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Posted: Nov 21, 2011
Microfabricated polymers thrive under pressure
(Nanowerk News) The lithography-based fabrication of semiconductor circuits relies heavily on the photo-induced polymerization and cleavage of bonds within thin organic films. Yet as circuit sizes shrink below the wavelength of light used for patterning, researchers find it increasingly difficult to control these photo-initiated processes. Now, Syoji Ito and co-workers from Osaka University and other institutions in Japan have developed a new way to fabricate nanoscale polymer structures with extreme spatial accuracy using the radiation pressure of a focused near-infrared (NIR) laser beam ("Confinement of Photopolymerization and Solidification with Radiation Pressure").
As photons of light have momentum as well as energy, they can exert a mechanical force known as radiation pressure on other objects. The radiation pressure from a laser beam, for example, can be used to manipulate small objects — a technique used in DNA engineering and nanotechnology. This technique is also used in chemistry, where it allows polymers to be rearranged into new microstructures, such as linking chains to form spheres.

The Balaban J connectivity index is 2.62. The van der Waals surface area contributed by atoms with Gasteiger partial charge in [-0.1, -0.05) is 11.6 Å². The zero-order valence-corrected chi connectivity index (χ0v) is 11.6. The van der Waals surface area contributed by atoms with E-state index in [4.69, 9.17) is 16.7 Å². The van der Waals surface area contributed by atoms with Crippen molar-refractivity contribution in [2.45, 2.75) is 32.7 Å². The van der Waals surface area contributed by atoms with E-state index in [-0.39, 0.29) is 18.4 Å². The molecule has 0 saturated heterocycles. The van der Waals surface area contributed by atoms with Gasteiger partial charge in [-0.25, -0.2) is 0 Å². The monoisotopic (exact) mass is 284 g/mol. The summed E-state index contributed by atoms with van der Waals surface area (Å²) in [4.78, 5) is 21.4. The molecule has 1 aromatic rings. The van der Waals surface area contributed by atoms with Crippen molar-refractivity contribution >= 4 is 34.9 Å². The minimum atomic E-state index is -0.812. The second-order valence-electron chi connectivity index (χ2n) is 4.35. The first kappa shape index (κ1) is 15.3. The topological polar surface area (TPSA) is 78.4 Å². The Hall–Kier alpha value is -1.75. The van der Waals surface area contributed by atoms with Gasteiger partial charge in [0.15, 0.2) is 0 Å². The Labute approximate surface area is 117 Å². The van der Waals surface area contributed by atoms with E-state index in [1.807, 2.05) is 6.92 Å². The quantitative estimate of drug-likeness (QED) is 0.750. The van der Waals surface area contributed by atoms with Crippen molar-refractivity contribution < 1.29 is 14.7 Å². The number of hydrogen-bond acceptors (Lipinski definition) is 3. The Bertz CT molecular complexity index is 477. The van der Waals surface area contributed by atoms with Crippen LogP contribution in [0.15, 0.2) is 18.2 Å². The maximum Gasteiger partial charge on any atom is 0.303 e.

Controlling polymerization reactions using radiation pressure, however, has seemed impractical because the mechanical force is usually too weak to affect individual molecules. It is also difficult to monitor the chemical processes taking place inside optical tweezers due to interference from the laser beams.
Ito and his colleagues used a differential approach to show that it is possible to confine polymerization into nanoscale 'reaction cages' defined by laser light. The team first dabbed a liquid solution of an acrylic resin onto a glass slide, and then initiated a photo-polymerization reaction by exposing the resin to an ultraviolet laser. The researchers then repeated the same experiment in the presence of a radiation pressure-emitting NIR laser. Scanning electron microscopy images clearly showed that the combination of ultraviolet and NIR beams enhanced the production of polymer microdots due to optical trapping effects.
By constructing a three-dimensional laser scanning apparatus, the researchers were able to synthesize well-defined acrylic polymer microstructures with dimensions 80% smaller than the NIR laser light wavelength using this innovative technique. "Our results provide a new avenue to control chemical reactivity using the force of light," says Ito. "This is a frontier of interdisciplinary research with many possible applications, from three-dimensional nanocircuits to photonic crystals."